The evolution of Absolut Vodka’s advertising strategy

In 2012, Absolut worked with electric dance music trio Swedish House Mafia to create what would become an incredibly popular music video that, more than two years later, racked up over 41 million views on YouTube. Despite the numbers, the vodka giant doesn’t view the campaign as a branded slam dunk.

By some metrics, Absolut Greyhound’s marketing effort has worked. “It has become extremely exciting, dynamic, fun, premium and cool content,” said Jonas TÃ¥hlin, Vice President of Global Marketing at Absolut. Fast business. “It has become a resounding success on social media. “

To call it a failure would be too hard, he added. “I would never say that,” he said. “I would say I don’t think we’ve been particularly perceptive about this. It’s just cool. It doesn’t tell you about the brand.

Absolut did, however, think of its brand when creating the ad, an evolution of its long-standing collaboration with musicians and artists. Vodka took off in the United States thanks to its presence at Studio 54 in New York in the 1980s. There, the now iconic bottle caught the attention of Andy Warhol, who created the first of many commissioned Absolut works of art in 1986. The story via Absolut Book: The History of Absolut Vodka Advertising goes:

Over dinner one evening, Warhol said to Michael [Roux] that he was captivated by the trick of the Absolut bottle. He reminds her that if he doesn’t drink alcohol, he sometimes uses Absolut as a perfume. . . Warhol offers to paint his own interpretation of the Absolut Vodka bottle. . . When Warhol was done, [Roux] Loved it and thought it would make a great Absolut publicity.

It was the beginning of the collaboration with artists for Absolut’s famous print advertising campaign, which lasted over 25 years. But in a digital, interactive world, relying on a legacy of print media has started to feel too secure, and the company has ended curmudgeon CopyRanter advertising. called “Best print campaign in advertising history” in 2007.

TÃ¥hlin points to the media house of Red Bull as the inspiration for the new management. Many brands have since followed the success of Red Bull’s efforts by launching their own media studios and creating original content.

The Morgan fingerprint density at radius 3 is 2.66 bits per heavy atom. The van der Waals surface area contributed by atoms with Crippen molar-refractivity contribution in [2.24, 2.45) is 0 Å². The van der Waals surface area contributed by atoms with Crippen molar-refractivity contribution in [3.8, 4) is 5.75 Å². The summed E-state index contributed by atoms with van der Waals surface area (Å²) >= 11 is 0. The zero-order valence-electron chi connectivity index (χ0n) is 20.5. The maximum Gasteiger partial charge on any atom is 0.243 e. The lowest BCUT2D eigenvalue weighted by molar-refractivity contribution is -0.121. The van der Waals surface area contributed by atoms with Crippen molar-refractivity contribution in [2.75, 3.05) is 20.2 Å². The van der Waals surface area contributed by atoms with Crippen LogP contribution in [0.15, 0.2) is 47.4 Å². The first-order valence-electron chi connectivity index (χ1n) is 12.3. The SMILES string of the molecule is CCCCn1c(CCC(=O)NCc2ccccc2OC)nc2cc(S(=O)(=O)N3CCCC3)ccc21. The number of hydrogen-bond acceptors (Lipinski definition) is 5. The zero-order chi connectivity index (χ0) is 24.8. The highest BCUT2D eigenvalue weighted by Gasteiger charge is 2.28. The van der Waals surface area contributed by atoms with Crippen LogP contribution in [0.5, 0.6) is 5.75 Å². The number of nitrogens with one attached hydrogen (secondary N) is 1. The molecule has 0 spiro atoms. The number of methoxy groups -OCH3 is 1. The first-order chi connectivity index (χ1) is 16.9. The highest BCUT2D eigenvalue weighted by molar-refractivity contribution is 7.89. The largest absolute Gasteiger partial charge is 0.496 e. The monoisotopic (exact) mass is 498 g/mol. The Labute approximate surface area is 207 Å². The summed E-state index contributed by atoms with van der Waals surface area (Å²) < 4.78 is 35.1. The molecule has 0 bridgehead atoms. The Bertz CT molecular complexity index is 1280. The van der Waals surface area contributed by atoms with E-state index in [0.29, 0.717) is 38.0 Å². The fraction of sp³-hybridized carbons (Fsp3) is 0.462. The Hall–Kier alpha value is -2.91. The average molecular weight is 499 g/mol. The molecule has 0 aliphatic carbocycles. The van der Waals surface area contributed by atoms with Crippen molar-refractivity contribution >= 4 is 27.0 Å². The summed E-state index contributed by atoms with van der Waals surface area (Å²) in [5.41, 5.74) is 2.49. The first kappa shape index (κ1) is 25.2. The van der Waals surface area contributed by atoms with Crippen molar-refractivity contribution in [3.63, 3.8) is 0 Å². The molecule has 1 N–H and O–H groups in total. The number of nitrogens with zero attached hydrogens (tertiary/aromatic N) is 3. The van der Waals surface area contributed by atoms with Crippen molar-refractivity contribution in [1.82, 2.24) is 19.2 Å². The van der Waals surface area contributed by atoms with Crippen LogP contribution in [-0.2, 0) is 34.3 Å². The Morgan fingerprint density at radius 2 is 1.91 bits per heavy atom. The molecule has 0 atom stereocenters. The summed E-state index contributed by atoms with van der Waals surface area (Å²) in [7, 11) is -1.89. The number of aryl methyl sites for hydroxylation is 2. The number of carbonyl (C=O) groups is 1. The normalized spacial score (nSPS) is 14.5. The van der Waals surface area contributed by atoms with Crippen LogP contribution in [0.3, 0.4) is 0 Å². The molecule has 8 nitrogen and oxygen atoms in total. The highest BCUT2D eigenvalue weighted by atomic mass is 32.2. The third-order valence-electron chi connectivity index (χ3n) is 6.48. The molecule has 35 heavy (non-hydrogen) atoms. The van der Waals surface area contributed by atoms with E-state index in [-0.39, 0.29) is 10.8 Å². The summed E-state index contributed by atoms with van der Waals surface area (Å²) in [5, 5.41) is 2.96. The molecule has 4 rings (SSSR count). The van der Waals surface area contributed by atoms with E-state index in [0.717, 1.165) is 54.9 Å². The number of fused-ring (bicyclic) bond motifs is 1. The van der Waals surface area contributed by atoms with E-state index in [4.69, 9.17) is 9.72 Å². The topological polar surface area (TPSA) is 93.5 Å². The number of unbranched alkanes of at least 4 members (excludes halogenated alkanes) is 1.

Collaborating with a music artist for the Absolut Greyhound campaign, the vodka company ventured into the world of content marketing, while staying true to its DNA. Unfortunately, the clip didn’t say enough about Absolut. A lot of people who watched the clip believed Absolut paid for product placement. Others had no idea that without the vodka maker, neither the song nor the video would exist.

What was a very popular video was not a very powerful branding message. “Sometimes you have to distinguish between what is content that looks cool and content that builds the brand,” Tåhlin said. Absolut Greyhound did not.

Going forward, Absolut is focusing on what it calls an “experiential strategy”. Instead of ordering something static, like a YouTube video, the vodka maker asks artists to create experiments. Given that Absolut already has a strong connection to nightlife, having artists host club-type events – where Absolut Vodka drinks are served, of course – will leave a lasting mark on consumers.

The first incarnations of this strategy are the Art Bars, a nod to Studio 54 jours. The artists have one directive: to create the best bar ever for Absolut. So far, artists such as Ry rocklen and Charli xcx have created pop-up bars at Art Basil and SXSW.

The connection to Absolut is most evident in the bars, which are branded with the Absolut logo and filled with Absolut alcohol. Creating a living art project also attracts people to the brand as they remember the interesting experience. This, TÃ¥hlin argues, is more indelible than some 41 million people watching a YouTube video. “As a brand you cannot create freshness,” he said. “You have to be relevant and real, and that’s not what we did with the video.”